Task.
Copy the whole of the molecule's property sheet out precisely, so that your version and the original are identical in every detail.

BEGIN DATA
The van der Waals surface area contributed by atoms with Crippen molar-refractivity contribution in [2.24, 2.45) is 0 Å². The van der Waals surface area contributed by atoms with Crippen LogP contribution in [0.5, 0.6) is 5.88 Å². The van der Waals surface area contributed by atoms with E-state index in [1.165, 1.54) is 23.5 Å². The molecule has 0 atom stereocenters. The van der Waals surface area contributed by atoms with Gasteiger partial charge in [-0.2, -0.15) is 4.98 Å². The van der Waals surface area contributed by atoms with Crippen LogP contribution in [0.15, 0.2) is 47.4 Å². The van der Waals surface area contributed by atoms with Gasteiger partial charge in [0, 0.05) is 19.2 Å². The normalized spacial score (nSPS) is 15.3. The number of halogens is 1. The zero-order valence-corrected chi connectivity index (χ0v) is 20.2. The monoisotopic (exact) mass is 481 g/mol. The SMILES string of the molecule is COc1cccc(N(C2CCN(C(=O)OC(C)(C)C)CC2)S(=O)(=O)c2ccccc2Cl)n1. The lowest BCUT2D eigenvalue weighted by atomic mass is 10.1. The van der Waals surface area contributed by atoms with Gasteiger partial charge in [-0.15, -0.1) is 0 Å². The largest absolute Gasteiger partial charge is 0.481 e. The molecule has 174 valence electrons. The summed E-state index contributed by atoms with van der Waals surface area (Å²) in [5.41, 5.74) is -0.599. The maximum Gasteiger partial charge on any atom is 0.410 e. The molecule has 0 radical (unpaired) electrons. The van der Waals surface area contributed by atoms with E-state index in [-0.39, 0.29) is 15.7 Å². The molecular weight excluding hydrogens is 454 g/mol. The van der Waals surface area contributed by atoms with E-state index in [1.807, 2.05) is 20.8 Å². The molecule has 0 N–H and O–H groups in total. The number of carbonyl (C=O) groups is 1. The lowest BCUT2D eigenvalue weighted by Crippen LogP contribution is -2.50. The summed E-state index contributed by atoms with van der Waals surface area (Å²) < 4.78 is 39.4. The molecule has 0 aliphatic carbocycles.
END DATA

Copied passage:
The van der Waals surface area contributed by atoms with Crippen molar-refractivity contribution in [2.24, 2.45) is 0 Å². The van der Waals surface area contributed by atoms with Crippen LogP contribution in [0.5, 0.6) is 5.88 Å². The van der Waals surface area contributed by atoms with E-state index in [1.165, 1.54) is 23.5 Å². The molecule has 0 atom stereocenters. The van der Waals surface area contributed by atoms with Gasteiger partial charge in [-0.2, -0.15) is 4.98 Å². The van der Waals surface area contributed by atoms with Crippen LogP contribution in [0.15, 0.2) is 47.4 Å². The van der Waals surface area contributed by atoms with Gasteiger partial charge in [0, 0.05) is 19.2 Å². The normalized spacial score (nSPS) is 15.3. The number of halogens is 1. The zero-order valence-corrected chi connectivity index (χ0v) is 20.2. The monoisotopic (exact) mass is 481 g/mol. The SMILES string of the molecule is COc1cccc(N(C2CCN(C(=O)OC(C)(C)C)CC2)S(=O)(=O)c2ccccc2Cl)n1. The lowest BCUT2D eigenvalue weighted by atomic mass is 10.1. The van der Waals surface area contributed by atoms with Gasteiger partial charge in [-0.15, -0.1) is 0 Å². The largest absolute Gasteiger partial charge is 0.481 e. The molecule has 174 valence electrons. The summed E-state index contributed by atoms with van der Waals surface area (Å²) in [5.41, 5.74) is -0.599. The maximum Gasteiger partial charge on any atom is 0.410 e. The molecule has 0 radical (unpaired) electrons. The van der Waals surface area contributed by atoms with E-state index in [-0.39, 0.29) is 15.7 Å². The molecular weight excluding hydrogens is 454 g/mol. The van der Waals surface area contributed by atoms with E-state index in [1.807, 2.05) is 20.8 Å². The molecule has 0 N–H and O–H groups in total. The number of carbonyl (C=O) groups is 1. The lowest BCUT2D eigenvalue weighted by Crippen LogP contribution is -2.50. The summed E-state index contributed by atoms with van der Waals surface area (Å²) < 4.78 is 39.4. The molecule has 0 aliphatic carbocycles.